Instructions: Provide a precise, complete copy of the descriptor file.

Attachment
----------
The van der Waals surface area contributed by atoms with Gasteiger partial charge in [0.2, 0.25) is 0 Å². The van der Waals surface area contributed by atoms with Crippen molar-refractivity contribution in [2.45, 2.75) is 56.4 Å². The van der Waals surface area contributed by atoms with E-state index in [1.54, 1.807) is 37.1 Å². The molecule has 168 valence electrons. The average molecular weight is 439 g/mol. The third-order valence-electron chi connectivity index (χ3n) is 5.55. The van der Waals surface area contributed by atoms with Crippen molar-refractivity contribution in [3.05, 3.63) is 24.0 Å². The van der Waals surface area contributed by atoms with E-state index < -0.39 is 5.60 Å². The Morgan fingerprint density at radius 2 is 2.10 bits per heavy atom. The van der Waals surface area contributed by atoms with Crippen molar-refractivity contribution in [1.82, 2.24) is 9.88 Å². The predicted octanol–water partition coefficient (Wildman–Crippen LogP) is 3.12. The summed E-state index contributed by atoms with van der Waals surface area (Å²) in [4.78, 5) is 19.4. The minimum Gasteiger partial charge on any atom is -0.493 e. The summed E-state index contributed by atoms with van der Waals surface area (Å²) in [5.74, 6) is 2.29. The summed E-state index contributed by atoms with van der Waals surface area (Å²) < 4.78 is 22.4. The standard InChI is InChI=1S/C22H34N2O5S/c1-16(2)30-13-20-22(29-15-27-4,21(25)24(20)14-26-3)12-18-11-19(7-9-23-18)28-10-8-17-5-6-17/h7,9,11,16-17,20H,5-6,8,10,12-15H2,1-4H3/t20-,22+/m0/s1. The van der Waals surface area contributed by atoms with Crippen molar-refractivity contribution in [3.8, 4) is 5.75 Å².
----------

The van der Waals surface area contributed by atoms with Gasteiger partial charge in [0.2, 0.25) is 0 Å². The van der Waals surface area contributed by atoms with Crippen molar-refractivity contribution in [2.45, 2.75) is 56.4 Å². The van der Waals surface area contributed by atoms with E-state index in [1.54, 1.807) is 37.1 Å². The molecule has 168 valence electrons. The average molecular weight is 439 g/mol. The third-order valence-electron chi connectivity index (χ3n) is 5.55. The van der Waals surface area contributed by atoms with Crippen molar-refractivity contribution in [3.05, 3.63) is 24.0 Å². The van der Waals surface area contributed by atoms with E-state index < -0.39 is 5.60 Å². The Morgan fingerprint density at radius 2 is 2.10 bits per heavy atom. The van der Waals surface area contributed by atoms with Crippen molar-refractivity contribution in [1.82, 2.24) is 9.88 Å². The predicted octanol–water partition coefficient (Wildman–Crippen LogP) is 3.12. The summed E-state index contributed by atoms with van der Waals surface area (Å²) in [4.78, 5) is 19.4. The minimum Gasteiger partial charge on any atom is -0.493 e. The summed E-state index contributed by atoms with van der Waals surface area (Å²) in [5.74, 6) is 2.29. The summed E-state index contributed by atoms with van der Waals surface area (Å²) < 4.78 is 22.4. The standard InChI is InChI=1S/C22H34N2O5S/c1-16(2)30-13-20-22(29-15-27-4,21(25)24(20)14-26-3)12-18-11-19(7-9-23-18)28-10-8-17-5-6-17/h7,9,11,16-17,20H,5-6,8,10,12-15H2,1-4H3/t20-,22+/m0/s1. The van der Waals surface area contributed by atoms with Crippen molar-refractivity contribution in [3.8, 4) is 5.75 Å².